“Sucking” carbon directly from the air is another idea for the moment at the experimental stage. Three companies in Switzerland, Iceland and Canada have developed systems that extract CO2 from the air and store it. For example, CO2 can be injected underground into aquifers, or can be absorbed by rocks.

“It's expensive, it's difficult, but it's conceivable,” says James Mulligan, author of a report on the subject for the NGO World Resources Institute.

The cost is estimated at $100 to $200 per ton of stored CO2, compared to about $50 for reforestation. Significant economies of scale must therefore be completed.

On a personal level, one can also offer a helping hand to help reduce carbon emissions and save money at the same time, by executing simple everyday-tasks. Here are some pointers on how to do it:

Buying products with minimal packaging helps to reduce waste and adding insulation to walls and installing weather stripping or caulking around doors and windows can lower heating costs more than 25 percent, by reducing the amount of energy needed to heat and cool houses. Moreover, a person can turn down the heat while sleeping at night or away during the day, and keep temperatures moderate at all times.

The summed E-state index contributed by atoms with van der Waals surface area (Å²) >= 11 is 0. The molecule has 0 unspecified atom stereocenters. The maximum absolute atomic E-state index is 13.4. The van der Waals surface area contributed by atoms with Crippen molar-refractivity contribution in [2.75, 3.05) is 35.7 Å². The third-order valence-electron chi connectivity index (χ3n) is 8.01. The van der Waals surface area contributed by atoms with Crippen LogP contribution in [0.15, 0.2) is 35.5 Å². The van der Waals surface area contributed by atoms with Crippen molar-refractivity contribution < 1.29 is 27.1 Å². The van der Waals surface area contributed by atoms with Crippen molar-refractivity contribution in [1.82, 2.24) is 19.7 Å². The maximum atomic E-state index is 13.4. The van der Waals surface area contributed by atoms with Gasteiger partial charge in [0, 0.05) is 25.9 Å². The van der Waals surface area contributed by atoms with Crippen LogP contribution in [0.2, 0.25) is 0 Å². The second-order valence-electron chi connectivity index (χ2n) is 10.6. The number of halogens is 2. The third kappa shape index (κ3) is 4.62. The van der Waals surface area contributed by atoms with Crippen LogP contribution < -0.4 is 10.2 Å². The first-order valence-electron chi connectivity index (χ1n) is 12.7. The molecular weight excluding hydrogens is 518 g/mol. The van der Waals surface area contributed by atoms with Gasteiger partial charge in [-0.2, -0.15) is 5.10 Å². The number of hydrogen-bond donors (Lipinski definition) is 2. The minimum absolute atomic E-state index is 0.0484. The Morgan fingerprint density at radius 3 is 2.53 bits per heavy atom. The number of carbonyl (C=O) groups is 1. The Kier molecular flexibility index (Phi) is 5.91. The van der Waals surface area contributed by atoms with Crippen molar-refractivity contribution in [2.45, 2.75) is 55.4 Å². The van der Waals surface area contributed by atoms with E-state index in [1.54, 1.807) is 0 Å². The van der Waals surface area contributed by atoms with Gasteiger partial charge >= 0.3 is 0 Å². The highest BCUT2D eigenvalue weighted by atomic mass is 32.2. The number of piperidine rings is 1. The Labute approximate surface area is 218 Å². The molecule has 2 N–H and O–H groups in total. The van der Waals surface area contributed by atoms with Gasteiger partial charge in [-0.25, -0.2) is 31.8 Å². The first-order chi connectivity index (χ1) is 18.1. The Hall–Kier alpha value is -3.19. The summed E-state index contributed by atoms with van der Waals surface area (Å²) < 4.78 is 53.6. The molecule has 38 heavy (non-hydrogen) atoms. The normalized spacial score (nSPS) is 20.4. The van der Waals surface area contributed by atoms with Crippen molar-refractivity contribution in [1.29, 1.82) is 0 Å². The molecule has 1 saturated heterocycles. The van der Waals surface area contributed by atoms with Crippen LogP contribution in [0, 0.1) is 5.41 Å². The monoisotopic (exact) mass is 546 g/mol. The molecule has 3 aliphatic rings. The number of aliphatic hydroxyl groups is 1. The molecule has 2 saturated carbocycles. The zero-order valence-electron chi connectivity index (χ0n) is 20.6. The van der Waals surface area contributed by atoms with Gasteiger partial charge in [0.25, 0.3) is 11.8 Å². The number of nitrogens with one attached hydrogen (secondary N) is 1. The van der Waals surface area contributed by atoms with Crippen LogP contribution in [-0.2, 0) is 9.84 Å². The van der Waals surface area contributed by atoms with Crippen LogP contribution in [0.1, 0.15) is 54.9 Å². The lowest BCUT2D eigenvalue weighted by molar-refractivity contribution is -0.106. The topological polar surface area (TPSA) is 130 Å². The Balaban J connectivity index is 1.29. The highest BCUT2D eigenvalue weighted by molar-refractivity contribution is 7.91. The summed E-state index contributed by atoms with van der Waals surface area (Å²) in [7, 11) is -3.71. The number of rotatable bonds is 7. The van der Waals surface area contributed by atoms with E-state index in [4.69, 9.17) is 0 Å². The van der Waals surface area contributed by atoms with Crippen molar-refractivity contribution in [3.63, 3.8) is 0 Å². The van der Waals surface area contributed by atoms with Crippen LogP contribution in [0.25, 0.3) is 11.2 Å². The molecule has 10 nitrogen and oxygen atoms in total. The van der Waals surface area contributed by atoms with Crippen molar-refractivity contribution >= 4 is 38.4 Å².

Wherever practical, replacing regular light bulbs with compact florescent light (CFL) bulbs can help enormously. Replacing just one 60-watt incandescent light bulb with a CFL will save you $30 over the life of the bulb. CFLs also last 10 times longer than incandescent bulbs, use two-thirds less energy, and give off 70 percent less heat.

In addition, less driving means fewer emissions. Besides saving gasoline, walking and biking are great forms of exercise.

For what concerns home appliances, they now come in a range of energy-efficient models, and compact florescent bulbs are designed to provide more natural-looking light while using far less energy than standard light bulbs.

Saving electricity and reducing global warming can be done by turning off lights when leaving a room, and using only as much light as needed. It is also important to remember to turn off the television, stereo and computer when not in use.

These steps will take us a long way toward reducing energy use and saving money. Less energy use means less dependence on the fossil fuels that create greenhouse gases and contribute to global warming.

Latest Issue

Please publish modules in offcanvas position.